Dozens of additional Hanna-Barbera series appeared throughout the '60s, '70s, and '80s; even a brief glimpse indicates the depth and breadth of the imaginations responsible. These included Top Cat (1961), a series about a bunch of "hip" alley cats living and noshing off of Broadway in New York; The Jetsons (1962), a kind of temporal flip side of The Flintstones, about a closely knit, middle-class family living and working in the Space Age, with the help of a robotic maid, flying automobiles, and a high-tech home; Scooby-Doo, Where Are You!, a "mod" '70s cartoon about a craven Great Dane and his cadre of bell-bottomed teenage friends, who drive around in a psychedelic van and solve mysteries; and, in the early '80s, The Smurfs, adapted from the Belgian comic strip by Peyo -- a fairy tale series about a bunch of white-capped blue dwarves who live in mushroom huts in a European forest during the Middle Ages, and must thwart the fiendish plans of wizard Gargamel and his cat, Azrael.

Hanna and Barbera also attempted, with extremely limited success, to spin hit prime-time American sitcoms off into series cartoons during the late '70s and early '80s, including Mork & Mindy, Laverne & Shirley, and Happy Days. In 1973, they ventured into feature film production with the enormously successful animated theatrical release Charlotte's Web, adapted from the seminal children's book by E.B. White. Hanna and Barbera pursued a sophomore theatrical outing with the 1979 C.H.O.M.P.S., an ill-advised comic fantasy directed by Benji creator Joe Camp, about a robotic dog; it unequivocally bombed with critics and the pubic. The animated 1982 theatrical feature Heidi's Song, adapted from the novel by Johanna Spyri, fared slightly better than C.H.O.M.P.S., but received less recognition and poorer reviews than Charlotte's Web, and was quickly forgotten. The animators occasionally ventured into live-action entertainment and educational programming for television, as well. In the former category, they produced the quirky Westerns Hardcase (1971), Shootout in a One-Dog Town (1974), and Belle Starr (1980

In the 1990s, the animators continued to turn out new efforts, with such series as Monster Tails, Fender Bender 500, and Wake, Rattle & Roll. During that decade, Hanna and Barbera also opened a chain of retail stores. Incredibly, the duo's animation work continued until the beginning of the new millennium, but when William Hanna died at age 91 on March 22, 2001, in Hollywood, CA, it effectively signaled an end to many of Barbera's project, as well. Nonetheless, the many classic Hanna-Barbera series continued in syndication on many networks, including The Cartoon Network and a channel called Boomerang, exclusively devoted to vintage Hanna-Barbera programming. Despite his own rapidly advancing age (and the eventual loss of his partner), Joseph Barbera served as executive producer on such live-action theatrical releases as The Flintstones in Viva Rock Vegas (2000), Scooby Doo (2002), and Scooby Doo 2: Monsters Unleashed (2004). He also resurrected the Tom and Jerry series with a new short -- the first in 45 years -- circa 2005. Not long after, however, 95-year-old Barbera died of natural causes, on December 18, 2006, at his home in Los Angeles, CA. Barbera was survived by his second wife, Sheila Barbera, and three children.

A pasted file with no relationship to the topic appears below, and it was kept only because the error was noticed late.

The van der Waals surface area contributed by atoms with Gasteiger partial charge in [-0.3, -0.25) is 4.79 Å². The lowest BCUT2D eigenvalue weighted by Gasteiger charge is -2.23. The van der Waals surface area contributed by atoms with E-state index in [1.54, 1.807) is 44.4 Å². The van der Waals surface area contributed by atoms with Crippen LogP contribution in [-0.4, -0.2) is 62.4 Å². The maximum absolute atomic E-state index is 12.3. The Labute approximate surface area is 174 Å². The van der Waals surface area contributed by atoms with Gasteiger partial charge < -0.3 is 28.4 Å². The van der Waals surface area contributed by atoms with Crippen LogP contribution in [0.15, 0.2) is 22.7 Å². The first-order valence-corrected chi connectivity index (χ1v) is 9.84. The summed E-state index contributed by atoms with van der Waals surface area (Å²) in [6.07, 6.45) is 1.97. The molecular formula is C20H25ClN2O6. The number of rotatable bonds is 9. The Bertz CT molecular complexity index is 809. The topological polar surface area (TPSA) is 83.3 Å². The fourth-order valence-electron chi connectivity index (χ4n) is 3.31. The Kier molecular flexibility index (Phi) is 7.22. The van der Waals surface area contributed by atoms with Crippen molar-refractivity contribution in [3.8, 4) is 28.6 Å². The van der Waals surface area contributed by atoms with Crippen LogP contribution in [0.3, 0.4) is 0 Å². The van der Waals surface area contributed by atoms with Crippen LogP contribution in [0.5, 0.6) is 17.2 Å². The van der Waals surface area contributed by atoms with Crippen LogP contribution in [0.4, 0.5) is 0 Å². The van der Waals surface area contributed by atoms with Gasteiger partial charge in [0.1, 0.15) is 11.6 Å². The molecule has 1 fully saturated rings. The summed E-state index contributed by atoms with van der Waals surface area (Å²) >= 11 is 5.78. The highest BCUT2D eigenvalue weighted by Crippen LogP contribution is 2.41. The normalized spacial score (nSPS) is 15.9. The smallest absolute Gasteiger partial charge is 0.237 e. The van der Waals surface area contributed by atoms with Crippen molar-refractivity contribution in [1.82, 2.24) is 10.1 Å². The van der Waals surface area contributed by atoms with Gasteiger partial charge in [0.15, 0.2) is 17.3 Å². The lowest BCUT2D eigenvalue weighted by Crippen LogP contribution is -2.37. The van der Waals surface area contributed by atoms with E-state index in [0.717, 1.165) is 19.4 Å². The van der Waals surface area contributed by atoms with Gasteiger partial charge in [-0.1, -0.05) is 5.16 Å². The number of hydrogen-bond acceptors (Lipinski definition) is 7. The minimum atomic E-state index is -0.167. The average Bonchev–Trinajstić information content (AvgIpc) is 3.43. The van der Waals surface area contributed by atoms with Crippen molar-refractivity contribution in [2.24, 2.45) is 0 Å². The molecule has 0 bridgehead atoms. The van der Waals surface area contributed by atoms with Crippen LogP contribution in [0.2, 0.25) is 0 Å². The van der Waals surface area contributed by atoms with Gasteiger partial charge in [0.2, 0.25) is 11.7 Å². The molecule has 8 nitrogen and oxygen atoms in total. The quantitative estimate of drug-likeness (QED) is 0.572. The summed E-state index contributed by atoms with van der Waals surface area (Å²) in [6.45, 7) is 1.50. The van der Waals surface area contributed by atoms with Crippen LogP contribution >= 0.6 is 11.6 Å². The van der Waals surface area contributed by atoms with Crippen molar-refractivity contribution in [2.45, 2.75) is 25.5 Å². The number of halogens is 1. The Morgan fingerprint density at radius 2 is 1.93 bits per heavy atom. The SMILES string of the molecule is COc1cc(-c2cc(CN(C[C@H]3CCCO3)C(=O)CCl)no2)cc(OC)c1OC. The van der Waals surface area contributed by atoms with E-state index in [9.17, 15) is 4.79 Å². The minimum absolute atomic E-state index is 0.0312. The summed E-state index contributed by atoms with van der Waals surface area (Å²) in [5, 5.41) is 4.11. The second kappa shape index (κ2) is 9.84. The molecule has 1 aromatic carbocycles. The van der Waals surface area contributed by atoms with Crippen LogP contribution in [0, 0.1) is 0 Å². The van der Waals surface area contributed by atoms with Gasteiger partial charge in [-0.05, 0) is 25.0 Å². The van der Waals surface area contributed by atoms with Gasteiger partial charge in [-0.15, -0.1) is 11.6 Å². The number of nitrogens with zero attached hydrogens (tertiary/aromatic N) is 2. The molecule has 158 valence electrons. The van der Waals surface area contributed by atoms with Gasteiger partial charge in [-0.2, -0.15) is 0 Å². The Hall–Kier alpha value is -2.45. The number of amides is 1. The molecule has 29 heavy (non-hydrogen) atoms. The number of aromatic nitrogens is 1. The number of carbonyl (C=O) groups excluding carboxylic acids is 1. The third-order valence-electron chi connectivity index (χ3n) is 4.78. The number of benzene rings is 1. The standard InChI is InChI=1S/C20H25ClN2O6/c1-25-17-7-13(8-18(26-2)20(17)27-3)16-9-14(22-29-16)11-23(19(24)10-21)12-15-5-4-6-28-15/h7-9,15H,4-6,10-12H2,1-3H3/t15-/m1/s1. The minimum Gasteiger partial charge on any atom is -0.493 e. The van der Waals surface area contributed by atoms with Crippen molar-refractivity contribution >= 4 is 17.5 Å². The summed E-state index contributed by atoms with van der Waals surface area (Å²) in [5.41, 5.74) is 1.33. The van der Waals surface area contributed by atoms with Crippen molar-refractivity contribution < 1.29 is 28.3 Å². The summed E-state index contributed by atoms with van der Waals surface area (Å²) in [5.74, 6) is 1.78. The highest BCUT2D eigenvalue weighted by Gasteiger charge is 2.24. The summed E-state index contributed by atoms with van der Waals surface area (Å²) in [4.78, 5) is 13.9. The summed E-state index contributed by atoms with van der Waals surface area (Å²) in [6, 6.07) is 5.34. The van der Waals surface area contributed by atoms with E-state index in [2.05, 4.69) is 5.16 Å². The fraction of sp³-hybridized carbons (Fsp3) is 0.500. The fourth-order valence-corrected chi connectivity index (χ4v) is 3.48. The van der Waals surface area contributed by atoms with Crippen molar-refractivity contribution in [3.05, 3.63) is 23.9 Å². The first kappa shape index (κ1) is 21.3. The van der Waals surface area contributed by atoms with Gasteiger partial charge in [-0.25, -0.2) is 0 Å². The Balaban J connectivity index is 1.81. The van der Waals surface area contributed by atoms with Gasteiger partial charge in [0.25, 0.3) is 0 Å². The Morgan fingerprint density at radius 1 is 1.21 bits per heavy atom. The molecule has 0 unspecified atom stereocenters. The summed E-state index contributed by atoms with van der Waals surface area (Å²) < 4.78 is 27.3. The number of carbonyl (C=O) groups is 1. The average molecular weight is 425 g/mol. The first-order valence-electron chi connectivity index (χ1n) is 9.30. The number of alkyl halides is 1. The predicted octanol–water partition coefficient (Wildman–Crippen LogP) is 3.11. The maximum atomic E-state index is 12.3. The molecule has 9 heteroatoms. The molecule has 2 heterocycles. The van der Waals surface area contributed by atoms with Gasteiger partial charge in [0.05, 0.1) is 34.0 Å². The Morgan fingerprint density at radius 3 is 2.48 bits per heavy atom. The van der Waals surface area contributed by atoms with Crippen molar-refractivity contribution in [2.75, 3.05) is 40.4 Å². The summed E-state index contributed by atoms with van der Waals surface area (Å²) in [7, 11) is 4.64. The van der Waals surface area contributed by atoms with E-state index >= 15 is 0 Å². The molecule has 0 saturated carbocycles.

Movie Highlights

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  • With partner William Hanna, built an animation empire, creating such classic cartoon characters as Tom & Jerry, Scooby-Doo, Yogi Bear, the Jetsons, the Flintstones, Jonny Quest, the Smurfs, and many, many others.
  • After selling an illustration to Collier's magazine, wrote to Walt Disney, asking for a job; when no job offer materialized, he went to work for the Van Beuren Studios, the Terrytoon Studios and, finally, MGM, where he was teamed with Hanna.
  • Earned multiple Oscar awards and nominations, prompting a promotion to head of MGM's animation department; when that department was shuttered in 1957, Barbera and Hanna were free to build their own company, Hanna-Barbera Productions, for animated TV series.
  • Used a production technique called "limited animation" that made cartoons more efficient to produce on a larger scale, thereby facilitating the creation of their weekly series.
  • His Emmy-winning cartoon The Last of the Curlews (1972) became the first ABC Afterschool Special.